Several weeks ago this newspaper expressed its considerable disappointment over what it considered to be a missed opportunity by the private sector arising out of a competition by the regional business support body, the Caribbean Export Development Agency (Caribbean Export) that resulted in winners from various other parts of the region being able to have their goods and services paraded at the recently concluded Olympic Games in London.
One of the frequently discussed business issues in Guyana is the extent to which opportunities exist for the growth of the enterprises in the small business sector.
It has been quite some time since Caribbean Community (Caricom) has been pondering the issue of regional food security.
It took us several weeks to acquire a copy of a paper presented to a seminar on banking and finance by the Governor of the Bank of Guyana.
For the time being at least Guyanese author Maureen Rampertab’s recently launched second book of stories for children, Story Time, is probably safe from the clutches of the predators whose illegal copying and selling of school texts has robbed many an author, publisher and local bookstore of revenues to which they are entitled.
In a recent interview with this newspaper Director of Tourism at the Guyana Tourism Authority, Indranauth Haralsingh, who is serving as the public relations ‘point man’ for this year’s GUYEXPO, declared that the event which begins later this month will be seeking to attract more overseas buyers in order to expand external markets for Guyana’s manufactured products.
In a recent interview with this newspaper the new Chairman of the Private Sector Commission (PSC) Ronald Webster said that small local clothing manufacturers concerned over the importation of cheap clothing and what they consider to be the unfair competition that such imports present for local seamstresses and other manufacturers should make their views known to the Guyana Manufacturing and Services Association.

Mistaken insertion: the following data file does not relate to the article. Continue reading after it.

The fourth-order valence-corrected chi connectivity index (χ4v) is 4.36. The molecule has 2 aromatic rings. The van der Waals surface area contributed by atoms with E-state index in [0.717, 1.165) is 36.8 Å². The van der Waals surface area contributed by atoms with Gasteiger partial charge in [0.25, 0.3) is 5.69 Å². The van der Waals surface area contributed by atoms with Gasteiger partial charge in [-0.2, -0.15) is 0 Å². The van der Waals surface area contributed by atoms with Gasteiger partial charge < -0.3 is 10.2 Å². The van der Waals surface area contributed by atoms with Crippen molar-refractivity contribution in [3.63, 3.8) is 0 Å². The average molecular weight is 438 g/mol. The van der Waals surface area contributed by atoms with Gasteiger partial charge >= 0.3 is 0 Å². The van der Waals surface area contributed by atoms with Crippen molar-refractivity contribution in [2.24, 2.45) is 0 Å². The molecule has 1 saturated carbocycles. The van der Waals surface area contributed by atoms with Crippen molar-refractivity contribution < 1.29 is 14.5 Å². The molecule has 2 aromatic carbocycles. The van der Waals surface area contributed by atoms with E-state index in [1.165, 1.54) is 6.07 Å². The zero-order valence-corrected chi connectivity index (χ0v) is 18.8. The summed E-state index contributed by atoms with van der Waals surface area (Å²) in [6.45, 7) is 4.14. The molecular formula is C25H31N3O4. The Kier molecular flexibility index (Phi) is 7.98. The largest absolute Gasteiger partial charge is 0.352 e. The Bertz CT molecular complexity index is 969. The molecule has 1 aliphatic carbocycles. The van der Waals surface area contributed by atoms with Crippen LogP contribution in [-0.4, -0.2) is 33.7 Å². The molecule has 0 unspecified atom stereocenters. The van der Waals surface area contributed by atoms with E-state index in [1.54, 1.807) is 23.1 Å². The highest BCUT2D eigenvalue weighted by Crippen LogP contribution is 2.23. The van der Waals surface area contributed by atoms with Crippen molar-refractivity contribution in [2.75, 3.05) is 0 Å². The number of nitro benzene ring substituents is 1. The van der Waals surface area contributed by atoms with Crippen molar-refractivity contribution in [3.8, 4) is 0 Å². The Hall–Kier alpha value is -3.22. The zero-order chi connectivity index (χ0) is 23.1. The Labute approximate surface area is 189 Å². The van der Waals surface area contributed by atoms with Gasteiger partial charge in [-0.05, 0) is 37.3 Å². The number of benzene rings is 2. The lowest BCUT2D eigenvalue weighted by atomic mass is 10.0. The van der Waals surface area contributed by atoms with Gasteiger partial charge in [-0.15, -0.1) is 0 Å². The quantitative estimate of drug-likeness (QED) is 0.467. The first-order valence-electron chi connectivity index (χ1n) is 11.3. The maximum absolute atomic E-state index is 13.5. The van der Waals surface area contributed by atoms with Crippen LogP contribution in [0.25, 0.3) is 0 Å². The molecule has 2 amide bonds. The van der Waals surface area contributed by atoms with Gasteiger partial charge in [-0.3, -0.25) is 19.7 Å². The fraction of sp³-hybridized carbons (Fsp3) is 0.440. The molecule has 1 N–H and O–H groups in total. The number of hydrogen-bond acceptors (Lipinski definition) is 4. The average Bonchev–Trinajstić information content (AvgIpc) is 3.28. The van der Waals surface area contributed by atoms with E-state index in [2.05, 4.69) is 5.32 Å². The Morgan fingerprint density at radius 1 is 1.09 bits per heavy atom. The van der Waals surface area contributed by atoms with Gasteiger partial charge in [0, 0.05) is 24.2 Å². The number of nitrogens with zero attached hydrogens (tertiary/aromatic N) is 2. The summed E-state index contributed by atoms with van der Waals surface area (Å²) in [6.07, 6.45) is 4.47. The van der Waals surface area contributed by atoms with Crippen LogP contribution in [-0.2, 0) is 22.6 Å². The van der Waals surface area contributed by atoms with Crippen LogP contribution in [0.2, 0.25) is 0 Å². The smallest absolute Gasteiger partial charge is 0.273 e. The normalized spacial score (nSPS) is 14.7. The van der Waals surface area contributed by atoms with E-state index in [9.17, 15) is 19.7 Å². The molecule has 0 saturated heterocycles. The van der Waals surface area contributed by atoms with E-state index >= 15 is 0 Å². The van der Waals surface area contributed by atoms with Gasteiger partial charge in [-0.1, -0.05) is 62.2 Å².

Last week’s meeting between President Donald Ramotar and the Guyana Gold and Diamond Miners Association (GGDMA) followed what has now become a familiar pattern of the Head of State having to step in to resolve issues between the government and one sector or another rather than having the matter placed in the hands of the relevant Ministry or state agency.
In recent weeks local gold miners and particularly the Guyana Gold and Diamond Miners Association (GGDMA), the umbrella organization for small and medium-scale gold miners have been making clear their discomfort with the role of the recently established Ministry of Natural Resources and the Environment.
Several months ago in an interview with this newspaper, General Secretary of the Guyana Trades Union Congress (GTUC), Lincoln Lewis, expressed concern that business houses had become so preoccupied with profits, they were increasingly unmindful of matters that have to do with the welfare of their employees.
One does not get the impression that the private sector in our sister Caricom country, Barbados, stands on ceremony as far as engaging the government on issues that have to do with their respective roles in ensuring that the business community remains what we in Guyana loosely describe as the engine of growth.
One of the issues which the Building Expo has brought to the fore has to do with what would appear to be some important changes in our construction culture that could become permanent features of building in Guyana.
This is not the first occasion on which this newspaper has commented on difficulties relating to access to information on matters of business and the economy, which ought correctly to be placed in the public domain.